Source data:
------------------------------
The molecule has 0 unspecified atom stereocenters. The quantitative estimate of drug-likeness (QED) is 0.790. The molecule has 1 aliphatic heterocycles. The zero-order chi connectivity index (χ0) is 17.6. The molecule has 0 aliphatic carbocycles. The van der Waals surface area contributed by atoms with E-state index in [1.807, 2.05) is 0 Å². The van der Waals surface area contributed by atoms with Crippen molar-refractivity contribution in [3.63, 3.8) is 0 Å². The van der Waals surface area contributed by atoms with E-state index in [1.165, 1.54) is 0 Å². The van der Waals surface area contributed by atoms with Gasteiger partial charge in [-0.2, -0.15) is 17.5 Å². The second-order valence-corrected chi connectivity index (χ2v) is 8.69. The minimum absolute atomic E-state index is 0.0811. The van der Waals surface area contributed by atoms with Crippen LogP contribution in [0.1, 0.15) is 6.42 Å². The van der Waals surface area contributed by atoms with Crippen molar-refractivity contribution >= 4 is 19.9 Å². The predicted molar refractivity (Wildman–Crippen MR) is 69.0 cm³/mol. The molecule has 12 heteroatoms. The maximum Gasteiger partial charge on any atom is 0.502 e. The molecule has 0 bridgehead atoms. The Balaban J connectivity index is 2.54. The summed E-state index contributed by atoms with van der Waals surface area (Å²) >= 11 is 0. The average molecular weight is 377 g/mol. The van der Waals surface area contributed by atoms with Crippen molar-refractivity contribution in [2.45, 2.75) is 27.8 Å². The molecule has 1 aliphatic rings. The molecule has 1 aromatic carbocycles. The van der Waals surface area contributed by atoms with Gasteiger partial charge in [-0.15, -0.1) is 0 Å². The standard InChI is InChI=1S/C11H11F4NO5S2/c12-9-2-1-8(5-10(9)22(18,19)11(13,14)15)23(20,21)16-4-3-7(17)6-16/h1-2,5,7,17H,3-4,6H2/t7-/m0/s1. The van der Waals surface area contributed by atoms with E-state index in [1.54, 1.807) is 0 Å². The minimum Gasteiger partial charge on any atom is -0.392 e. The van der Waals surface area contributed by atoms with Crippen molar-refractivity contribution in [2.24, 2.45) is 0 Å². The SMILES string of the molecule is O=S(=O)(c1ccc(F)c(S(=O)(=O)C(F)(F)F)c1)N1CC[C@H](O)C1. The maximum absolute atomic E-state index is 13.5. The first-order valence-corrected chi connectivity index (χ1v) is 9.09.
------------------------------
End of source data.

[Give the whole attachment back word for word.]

The molecule has 0 unspecified atom stereocenters. The quantitative estimate of drug-likeness (QED) is 0.790. The molecule has 1 aliphatic heterocycles. The zero-order chi connectivity index (χ0) is 17.6. The molecule has 0 aliphatic carbocycles. The van der Waals surface area contributed by atoms with E-state index in [1.807, 2.05) is 0 Å². The van der Waals surface area contributed by atoms with Crippen molar-refractivity contribution in [3.63, 3.8) is 0 Å². The van der Waals surface area contributed by atoms with E-state index in [1.165, 1.54) is 0 Å². The van der Waals surface area contributed by atoms with Gasteiger partial charge in [-0.2, -0.15) is 17.5 Å². The second-order valence-corrected chi connectivity index (χ2v) is 8.69. The minimum absolute atomic E-state index is 0.0811. The van der Waals surface area contributed by atoms with Crippen LogP contribution in [0.1, 0.15) is 6.42 Å². The van der Waals surface area contributed by atoms with Crippen molar-refractivity contribution >= 4 is 19.9 Å². The predicted molar refractivity (Wildman–Crippen MR) is 69.0 cm³/mol. The molecule has 12 heteroatoms. The maximum Gasteiger partial charge on any atom is 0.502 e. The molecule has 0 bridgehead atoms. The Balaban J connectivity index is 2.54. The summed E-state index contributed by atoms with van der Waals surface area (Å²) >= 11 is 0. The average molecular weight is 377 g/mol. The van der Waals surface area contributed by atoms with Crippen molar-refractivity contribution in [2.45, 2.75) is 27.8 Å². The molecule has 1 aliphatic rings. The molecule has 1 aromatic carbocycles. The van der Waals surface area contributed by atoms with Gasteiger partial charge in [-0.15, -0.1) is 0 Å². The standard InChI is InChI=1S/C11H11F4NO5S2/c12-9-2-1-8(5-10(9)22(18,19)11(13,14)15)23(20,21)16-4-3-7(17)6-16/h1-2,5,7,17H,3-4,6H2/t7-/m0/s1. The van der Waals surface area contributed by atoms with E-state index in [1.54, 1.807) is 0 Å². The minimum Gasteiger partial charge on any atom is -0.392 e. The van der Waals surface area contributed by atoms with Crippen molar-refractivity contribution in [2.24, 2.45) is 0 Å². The SMILES string of the molecule is O=S(=O)(c1ccc(F)c(S(=O)(=O)C(F)(F)F)c1)N1CC[C@H](O)C1. The maximum absolute atomic E-state index is 13.5. The first-order valence-corrected chi connectivity index (χ1v) is 9.09.